• Companies with fewer than 50 employees are free to establish channels and procedures for internal reporting. If no internal reporting channels have been established within the company, whistleblowers can only report externally to a competent authority.
  • Companies with 50 or more employees must establish internal reporting channels. Those with fewer can decide whether to have these channels.
  • Companies with 50-249 employees can pool resources for reporting and investigations. Internal reporting becomes mandatory for companies with 50-249 employees by 17 December 2023

Internal reporting can be managed internally or by a third party. Reporting channels should be secure, confidential, and efficient. They should allow for written and/or oral reports and must acknowledge receipt within 7 days. Feedback should be given within 3 months of acknowledgment.

4.2. Duty of Confidentiality

The identity of whistleblowers must generally remain confidential, with exceptions under specific legal conditions. If no internal reporting channel has been established within the company, the duty of confidentiality must be assumed by the public authority to which the whistleblower has reported.

4.3. Processing of Personal Data

Personal data processing should adhere to regulations. Any irrelevant data should be deleted promptly.
Reporting can be done orally via recorded or unrecorded methods, with proper documentation and whistle-blower’s consent.
Whistle-blowers can review and approve records.Personal data processing should adhere to regulations. Any irrelevant data should be deleted promptly.

4.4. (Not mandatory but highly recommended) Drafting of an internal procedure that reflects the requirements of the Law of 2023 for internal reporting procedures

The company’s internal procedure on internal reporting of violations must reflect the following legal requirements:

  • The channel must provide clear and easily accessible information on the procedures for reporting to the competent authorities, as well as appropriate information on the use of internal reporting channels;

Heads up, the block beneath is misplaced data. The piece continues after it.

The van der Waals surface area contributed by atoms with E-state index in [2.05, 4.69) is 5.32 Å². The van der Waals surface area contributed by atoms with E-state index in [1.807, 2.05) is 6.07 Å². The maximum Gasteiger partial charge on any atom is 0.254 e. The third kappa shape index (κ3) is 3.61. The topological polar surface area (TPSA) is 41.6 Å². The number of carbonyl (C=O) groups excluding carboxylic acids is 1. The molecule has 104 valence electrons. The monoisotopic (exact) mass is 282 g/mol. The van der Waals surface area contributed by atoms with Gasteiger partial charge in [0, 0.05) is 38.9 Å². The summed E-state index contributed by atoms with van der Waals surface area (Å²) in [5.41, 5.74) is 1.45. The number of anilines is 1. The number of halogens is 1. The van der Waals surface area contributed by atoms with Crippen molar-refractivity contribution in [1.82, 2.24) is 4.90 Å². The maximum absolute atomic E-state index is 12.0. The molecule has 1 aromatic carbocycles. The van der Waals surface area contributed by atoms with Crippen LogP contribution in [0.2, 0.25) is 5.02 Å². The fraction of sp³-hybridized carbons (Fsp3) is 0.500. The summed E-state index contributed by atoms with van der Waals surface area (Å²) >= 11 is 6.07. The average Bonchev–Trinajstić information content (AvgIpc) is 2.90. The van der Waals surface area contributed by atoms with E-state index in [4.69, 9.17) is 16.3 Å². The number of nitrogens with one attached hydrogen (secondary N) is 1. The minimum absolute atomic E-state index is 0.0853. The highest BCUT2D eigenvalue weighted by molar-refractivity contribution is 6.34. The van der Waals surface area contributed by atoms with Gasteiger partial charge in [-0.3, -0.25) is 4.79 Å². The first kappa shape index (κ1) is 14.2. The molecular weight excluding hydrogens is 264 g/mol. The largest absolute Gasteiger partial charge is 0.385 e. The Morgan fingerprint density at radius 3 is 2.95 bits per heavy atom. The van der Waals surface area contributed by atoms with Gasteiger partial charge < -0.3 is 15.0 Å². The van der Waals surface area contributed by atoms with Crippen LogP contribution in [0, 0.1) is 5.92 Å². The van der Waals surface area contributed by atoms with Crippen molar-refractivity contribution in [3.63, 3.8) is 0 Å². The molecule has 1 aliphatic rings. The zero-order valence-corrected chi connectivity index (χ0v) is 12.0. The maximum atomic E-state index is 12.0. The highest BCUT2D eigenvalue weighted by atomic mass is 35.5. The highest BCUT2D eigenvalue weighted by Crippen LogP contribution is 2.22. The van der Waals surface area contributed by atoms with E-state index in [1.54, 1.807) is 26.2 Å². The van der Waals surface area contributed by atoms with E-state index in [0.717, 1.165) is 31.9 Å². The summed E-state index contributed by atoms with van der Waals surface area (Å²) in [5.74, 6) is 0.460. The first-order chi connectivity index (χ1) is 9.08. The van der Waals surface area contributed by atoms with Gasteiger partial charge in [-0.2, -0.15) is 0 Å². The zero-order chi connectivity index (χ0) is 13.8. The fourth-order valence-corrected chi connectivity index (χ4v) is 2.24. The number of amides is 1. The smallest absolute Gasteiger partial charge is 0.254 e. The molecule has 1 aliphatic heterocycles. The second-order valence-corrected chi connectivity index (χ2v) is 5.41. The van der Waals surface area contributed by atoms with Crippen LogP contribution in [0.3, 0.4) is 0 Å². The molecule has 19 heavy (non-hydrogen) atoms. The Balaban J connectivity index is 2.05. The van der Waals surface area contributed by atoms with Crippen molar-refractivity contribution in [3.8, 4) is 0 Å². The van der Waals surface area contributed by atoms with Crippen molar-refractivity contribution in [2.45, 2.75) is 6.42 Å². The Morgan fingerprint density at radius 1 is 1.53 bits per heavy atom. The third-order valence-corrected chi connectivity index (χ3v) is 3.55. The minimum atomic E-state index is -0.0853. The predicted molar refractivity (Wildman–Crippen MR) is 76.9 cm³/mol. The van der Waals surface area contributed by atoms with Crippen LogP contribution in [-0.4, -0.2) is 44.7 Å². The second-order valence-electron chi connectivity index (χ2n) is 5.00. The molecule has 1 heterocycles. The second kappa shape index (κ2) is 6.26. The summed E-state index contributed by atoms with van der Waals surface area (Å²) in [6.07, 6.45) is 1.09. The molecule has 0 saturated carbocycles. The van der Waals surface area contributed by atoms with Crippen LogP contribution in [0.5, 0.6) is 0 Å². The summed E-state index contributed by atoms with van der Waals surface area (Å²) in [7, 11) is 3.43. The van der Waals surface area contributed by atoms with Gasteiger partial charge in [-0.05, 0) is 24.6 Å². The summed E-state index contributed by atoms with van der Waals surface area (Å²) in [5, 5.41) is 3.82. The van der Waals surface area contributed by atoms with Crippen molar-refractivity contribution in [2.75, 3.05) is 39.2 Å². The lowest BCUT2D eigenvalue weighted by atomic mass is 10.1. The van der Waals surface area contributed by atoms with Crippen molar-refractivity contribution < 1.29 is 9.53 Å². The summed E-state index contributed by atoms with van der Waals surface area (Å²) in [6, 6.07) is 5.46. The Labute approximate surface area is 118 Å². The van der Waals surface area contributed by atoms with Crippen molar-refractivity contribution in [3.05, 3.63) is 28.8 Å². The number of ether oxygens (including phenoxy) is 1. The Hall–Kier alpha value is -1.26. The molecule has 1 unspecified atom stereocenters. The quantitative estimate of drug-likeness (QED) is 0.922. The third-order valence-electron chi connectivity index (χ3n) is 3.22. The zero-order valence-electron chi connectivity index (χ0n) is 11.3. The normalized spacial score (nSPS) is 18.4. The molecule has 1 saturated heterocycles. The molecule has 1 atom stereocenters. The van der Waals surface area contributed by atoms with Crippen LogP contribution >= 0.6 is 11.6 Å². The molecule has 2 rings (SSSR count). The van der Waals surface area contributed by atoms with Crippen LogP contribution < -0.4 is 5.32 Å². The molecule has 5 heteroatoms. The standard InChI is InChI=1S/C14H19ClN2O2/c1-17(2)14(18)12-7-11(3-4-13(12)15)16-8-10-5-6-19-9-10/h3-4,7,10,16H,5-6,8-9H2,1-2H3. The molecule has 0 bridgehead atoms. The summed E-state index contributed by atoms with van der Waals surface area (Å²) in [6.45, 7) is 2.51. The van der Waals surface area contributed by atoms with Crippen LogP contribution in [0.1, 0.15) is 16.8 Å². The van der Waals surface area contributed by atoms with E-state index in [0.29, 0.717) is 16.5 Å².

• The internal reporting channel must be designed, established and managed in a secure manner (i) which guarantees the confidentiality of the identity of the whistleblower and any third party mentioned in the reporting and (ii) which prevents access by unauthorised members of staff;
  • An impartial person or department must be appointed to follow up on the reporting. This may be the same person or department that receives the report and maintains communication with the whistleblower and, if necessary, requests information and/or provides feedback;
  • The channel must enable reporting to be made in writing and/or orally, by telephone, by voice mail or by a face-to-face meeting at the whistleblower’s request, within a reasonable timeframe;
  • Follow-up must be diligent, including in the case of anonymous reporting;
  • An acknowledgement of receipt must be sent within 7 days of the reporting ;
  • Feedback must be provided within 3 months of said acknowledgement of receipt.


5.1. Relationships between the Law of 2023 and the law of 7 December 2005 on the insurance sector (the “LSA”)

The LSA sets out rules for external reporting of violations of laws and regulations applicable to the insurance sector.
These rules take precedence over the rules on external reporting in the Law of 2023. However, the rules relating to internal reporting and public disclosure in the Law of 2023 remain applicable to the insurance sector.

Article 4(o) of the LSA states that « The CAA shall put in place effective mechanisms which allow and encourage any reports of potential or actual breaches of the laws and regulations listed in Articles 303(1) and 304 or other conduct referred to in Articles referred to in Articles 303(1) and 304 and the measures taken for their enforcement thereof. (…)”

The violations mentioned in articles 303 and 304 of the LSA mainly cover:

  • any breach of the LSA;
  • any breach of the law of 27 July 1997 on insurance contracts, as amended, and its implementing regulations ;
  • any infringement of the law on annual accounts and its implementing regulations;
  • any infringement of the law of 16 April 2003 on compulsory insurance against civil liability in respect of motor vehicles, as amended, and its implementing regulations ;
  • any failure to comply with the CAA’s instructions;
  • any refusal to provide the accounting documents or other information ;
  • any refusal to provide accounting documents or other information requested;
  • any provision of documents or information that proves to be incomplete, inaccurate or false;
  • any breach of the rules governing the publication of balance sheets and any infringement of the rules governing the publication of balance sheets and statements of accounts ;
  • any obstruction of the CAA’s powers of supervision, inspection and investigation of the CAA ;